From project manager to scrum master at Woolworths

scrum-master-at-wooliesX

We speak to Chulanga Dassanayake to understand how he made the transition from traditional project management in a start-up to scrum master for the leading retail brand, Woolworths.

The difference between being a project manager vs. a scrum master.

Traditional project management involves a leader who makes decisions and manages a project as well as a team. He is accountable to the business for accomplishing the project objectives. The role of the scrum master is more a coaching and facilitation role (servant leader) that sits between the delivery team and the end user.

Why did you make the switch?

My goal was always to become a highly skilled project manager. I find the best way to master what I do is through building my expertise within different disciplines in the software engineering space, while working on my leadership and people management skills.

I started my software engineering career as a test analyst then moved on to become a business analyst and a project manager. I was quick enough to learn about Agile project management methodologies, and it caught my interest early on as I soon realised that Scrum would provide solutions to many burning issues in the traditional project management world. Ever since I started practicing Scrum, I have been deep diving into Agile delivery while expanding my knowledge as a Agile certified practitioner and a certified Scrum professional.  

Describe your current job as a scrum master at Woolworths (WooliesX).

Woolworths is embarking on a major expansion of its new WooliesX digital operation, which combines digital, e-commerce, data and customer services operations.

I am a scrum master at WooliesX and my role involves leading multiple squads that deliver key initiatives in Woolworth's E-Commerce fulfilment domain. Some of these initiatives includes Cloud migration activities. 

The squads led by me are working on exiting solutions that uplifts Woolworth’s technology capability to deliver best customer experience. The exposure gained in such a complex initiatives are second to none. 

Part of my role consists of actively coaching my team members, product owners and stakeholders on Agile methodologies while supporting WooliesX agile transformation initiative. I am privileged to work with a highly skilled technical team and a product management team that lives and breathes Agile values day in and day out. WooliesX is one of the best work environments I’ve worked in so far.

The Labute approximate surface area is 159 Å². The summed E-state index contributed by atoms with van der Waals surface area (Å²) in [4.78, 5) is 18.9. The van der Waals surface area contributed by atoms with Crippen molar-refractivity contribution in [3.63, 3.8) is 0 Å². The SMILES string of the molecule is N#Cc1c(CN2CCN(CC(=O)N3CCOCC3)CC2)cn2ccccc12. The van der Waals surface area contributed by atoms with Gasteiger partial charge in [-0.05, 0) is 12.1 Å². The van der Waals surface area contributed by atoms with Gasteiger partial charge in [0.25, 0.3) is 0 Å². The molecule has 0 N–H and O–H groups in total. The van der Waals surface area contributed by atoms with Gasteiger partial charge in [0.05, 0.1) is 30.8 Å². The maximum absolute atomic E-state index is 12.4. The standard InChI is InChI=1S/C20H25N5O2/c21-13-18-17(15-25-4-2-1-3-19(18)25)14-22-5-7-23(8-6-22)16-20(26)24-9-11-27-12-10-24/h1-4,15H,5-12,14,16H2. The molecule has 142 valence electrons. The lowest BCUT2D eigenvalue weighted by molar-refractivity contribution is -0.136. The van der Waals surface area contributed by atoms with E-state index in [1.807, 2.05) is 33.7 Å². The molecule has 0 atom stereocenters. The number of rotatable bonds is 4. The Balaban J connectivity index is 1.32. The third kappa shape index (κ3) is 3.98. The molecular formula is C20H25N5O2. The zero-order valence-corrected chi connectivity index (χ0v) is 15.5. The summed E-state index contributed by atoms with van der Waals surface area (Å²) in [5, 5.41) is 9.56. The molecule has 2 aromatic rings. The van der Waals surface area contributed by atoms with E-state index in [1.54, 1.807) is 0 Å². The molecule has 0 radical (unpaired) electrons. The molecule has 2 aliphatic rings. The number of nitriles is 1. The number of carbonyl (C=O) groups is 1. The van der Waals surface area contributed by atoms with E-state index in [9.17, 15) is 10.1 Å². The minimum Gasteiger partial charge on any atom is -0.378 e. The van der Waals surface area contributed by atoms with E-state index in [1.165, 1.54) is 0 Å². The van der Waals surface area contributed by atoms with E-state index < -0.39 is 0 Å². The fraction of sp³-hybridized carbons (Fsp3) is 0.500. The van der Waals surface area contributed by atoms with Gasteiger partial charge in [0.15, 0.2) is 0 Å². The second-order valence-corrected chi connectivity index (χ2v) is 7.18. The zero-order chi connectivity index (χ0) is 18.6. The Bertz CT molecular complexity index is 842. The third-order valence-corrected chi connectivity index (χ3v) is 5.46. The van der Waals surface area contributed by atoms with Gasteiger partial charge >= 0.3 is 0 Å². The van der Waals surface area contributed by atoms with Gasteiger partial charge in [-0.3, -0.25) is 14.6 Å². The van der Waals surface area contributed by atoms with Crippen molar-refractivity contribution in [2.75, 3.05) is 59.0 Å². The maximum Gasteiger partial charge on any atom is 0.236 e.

Transitioning from working for a start-up to a FMCG.

I never planned for it. I was more interested in new challenges, trending technology and how I could broaden my skills by working in different industries. Every experience is a good experience, I was simply following the Deming Cycle (plan, do, check, act) and I was determined to do well in my job and provide value to the organisation I work for, regardless of its size or industry. This attitude opened new opportunities for me in order to choose the job that interests me the most.

How did you upskill? 

I have a personal goal of attending at least one professional course per year. These professional courses help me gather new knowledge and stay up to date with the industry. Up skilling yourself is a continuous process. 

Utilise all available time to learn new knowledge and never stop learning to stay up to date with the latest practices.

I also read a lot, enjoy doing my own research and teaching myself new skills. I started implementing my scrum master skills when undertaking initiatives before being sponsored by one of my employers to become a certified scrum master from the Scrum Alliance. 

What skills have helped make the career switch?

My current employer (WooliesX) was not interested in my industry-related experience. Instead, they were interested in my agile delivery experience, agile knowledge and my ability to lead scrum teams at scale.

What are some of the challenges you have encountered?

I have been faced with a number of challenges. The biggest to date has been to keep delivering key initiatives without causing outages in the production environment for key applications in the fulfilment domain. I have had to adapt to the culture while wearing multiple hats to be able to work alongside different squads as the organisation was in the process of rapid Agile Transformation. 

Level of Agile maturity is different from squad to squad, which means I can’t wait until the outcome of Agile Transformation takes effect. Instead, I help accelerate it by providing training on the fly to squads, lead them to deliver expected business value fast while contributing to the Agile Transformation activities. 

What advice would you give others looking to become a scrum master?

1. It’s important to have a career goal and stick to it

You may receive excellent career opportunities but make sure the role aligns with your career goal before you commit.

2. Embrace challenges to succeed

You will face numerous challenges and difficulties. With it, comes your Agile experience. Stay focused, adopt a collaborative approach with the teams you work with and eventually your efforts will pay off. 

3. Get the knowledge

Remember, knowledge is power so work hard to expand your knowledge while aligning your experience with your career goal. Get certified to connect the dots.

 

Interested in learning who leads business transformation? Read the article here.

Visit the Robert Walters IT & Technology page to find out relevant industry information and search for the latest job opportunities.

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